Ontario mental-health services struggling to keep up with youth demand, report finds
A new report on children and youth mental health and addiction in Ontario paints a bleak picture of the challenges facing today’s youth and the difficulties the health-care system has had in adapting to increased demands.
Youth visits to doctors and emergency departments, as well as hospitalizations, have risen sharply in the province from 2006-14, highlighting the need for more mental-health care and addiction services that are easier to access, speedier and more geographically dispersed, according to the 2017 Scorecard of Mental Health of Children and Youth in Ontario.
“Historically, it’s been an ocean of unmet need and the number of kids accessing services has increased,” says Dr. Paul Kurdyak, a psychiatrist with Toronto’s Centre for Addiction and Mental Health and a scientist with the Institute for Clinical Evaluative Sciences, (ICES) a non-profit research institute that released the report. “The system is becoming more responsive to the need … but we need to learn lessons from other areas of the health-care system, where real progress has been made in defining who needs services and then creating an actual system to meet those needs.
“When a child develops a cancer, there is a whole array of processes and care that automatically snap into place so the child and family receive the care they need. This report shows the [mental health/addiction] services provided to youth and children [which for the purposes of this study are from birth to age 24] are not so systematically arranged. Not as well-organized. And not as easy to access.”
Dr. Kurdyak added there is a pressing need for more health-care services in Northern Ontario, where issues such as suicide and self-harm “remain a persistent and troubling phenomenon,” reflecting specific mental-health needs within First Nations communities.
Youth visits to doctor offices jumped 25 per cent between 2006 and 2014, according to the report. In the same period, the rate of emergency department (ED) visits for mental health and addiction soared 53 per cent. Hospitalizations were even higher, with a 56-per-cent rise.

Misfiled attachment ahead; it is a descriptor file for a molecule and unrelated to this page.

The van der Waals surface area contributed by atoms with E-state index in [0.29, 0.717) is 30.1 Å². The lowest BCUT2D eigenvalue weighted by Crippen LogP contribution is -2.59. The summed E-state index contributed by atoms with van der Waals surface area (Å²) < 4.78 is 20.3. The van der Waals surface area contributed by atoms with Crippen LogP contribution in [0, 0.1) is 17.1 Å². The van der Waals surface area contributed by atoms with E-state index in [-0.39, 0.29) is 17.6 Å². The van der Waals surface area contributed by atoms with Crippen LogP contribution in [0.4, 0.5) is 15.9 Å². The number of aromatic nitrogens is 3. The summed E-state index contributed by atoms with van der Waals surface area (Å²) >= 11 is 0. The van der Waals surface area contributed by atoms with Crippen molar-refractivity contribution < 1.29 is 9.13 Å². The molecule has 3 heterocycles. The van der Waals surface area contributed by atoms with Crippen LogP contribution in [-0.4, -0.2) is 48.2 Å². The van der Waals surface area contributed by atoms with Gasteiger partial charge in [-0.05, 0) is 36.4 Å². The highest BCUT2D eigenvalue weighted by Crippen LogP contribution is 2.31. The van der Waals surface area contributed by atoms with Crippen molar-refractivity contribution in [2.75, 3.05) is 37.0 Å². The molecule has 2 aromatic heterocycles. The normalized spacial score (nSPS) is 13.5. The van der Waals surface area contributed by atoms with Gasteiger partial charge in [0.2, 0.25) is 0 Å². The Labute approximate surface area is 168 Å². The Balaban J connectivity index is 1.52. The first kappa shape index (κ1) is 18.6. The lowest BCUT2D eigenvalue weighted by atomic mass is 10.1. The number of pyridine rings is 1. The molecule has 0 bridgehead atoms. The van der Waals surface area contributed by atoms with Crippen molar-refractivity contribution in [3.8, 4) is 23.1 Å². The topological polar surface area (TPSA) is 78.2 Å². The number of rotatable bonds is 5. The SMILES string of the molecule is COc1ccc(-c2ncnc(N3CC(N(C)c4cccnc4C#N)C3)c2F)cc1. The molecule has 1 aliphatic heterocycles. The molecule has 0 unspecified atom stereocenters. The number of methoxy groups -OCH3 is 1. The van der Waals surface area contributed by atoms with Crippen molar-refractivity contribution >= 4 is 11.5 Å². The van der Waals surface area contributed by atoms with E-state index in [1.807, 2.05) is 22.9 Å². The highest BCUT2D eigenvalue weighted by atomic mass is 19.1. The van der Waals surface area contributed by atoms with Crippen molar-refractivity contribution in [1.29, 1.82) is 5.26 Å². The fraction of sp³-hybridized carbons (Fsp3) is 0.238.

Anxiety disorders were the most common reason for ED visits among children and youth during the period and the second most common reason for hospitalizations, behind mood disorders. In 2014, only 4 in 10 (38 per cent) children and youth who were admitted to hospital for mental health and addictions received follow-up care with a physician within seven days of being sent home from hospital.
“The rising use of emergency departments as a point of access, and the low rates of follow-up, are both areas of concern that need to be addressed,” says Dr. Kurdyak, who works in the emergency department at CAMH. “I hear from young people all the time, ‘I don’t know were to go. I couldn’t wait.’”
“The fact that 50 per cent of youth who come to ERs haven’t seen a physician first suggests the different silos of health care aren’t integrating well … and that some of this is preventable with earlier, and timelier care,” agrees Dr. Astrid Guttmann, a pediatrician at the Hospital for Sick Children and chief science officer at ICES.
However, she added she does see an upside to the spike in visits. “Perhaps some of the stigma surrounding mental health and addiction is decreasing.”
Dr. Kurdyak says the report card shows that clearly something is happening in this generation “where they are experiencing higher rates of depression and anxiety. “It’s speculation on my part, but I do wonder about the 24/7 access to social media. If you’re prone to depression and anxiety to begin with, you’re bound to read into comments about yourself as negatively as possible.
“Social media is actually 24/7 scrutiny media. It’s relentless.”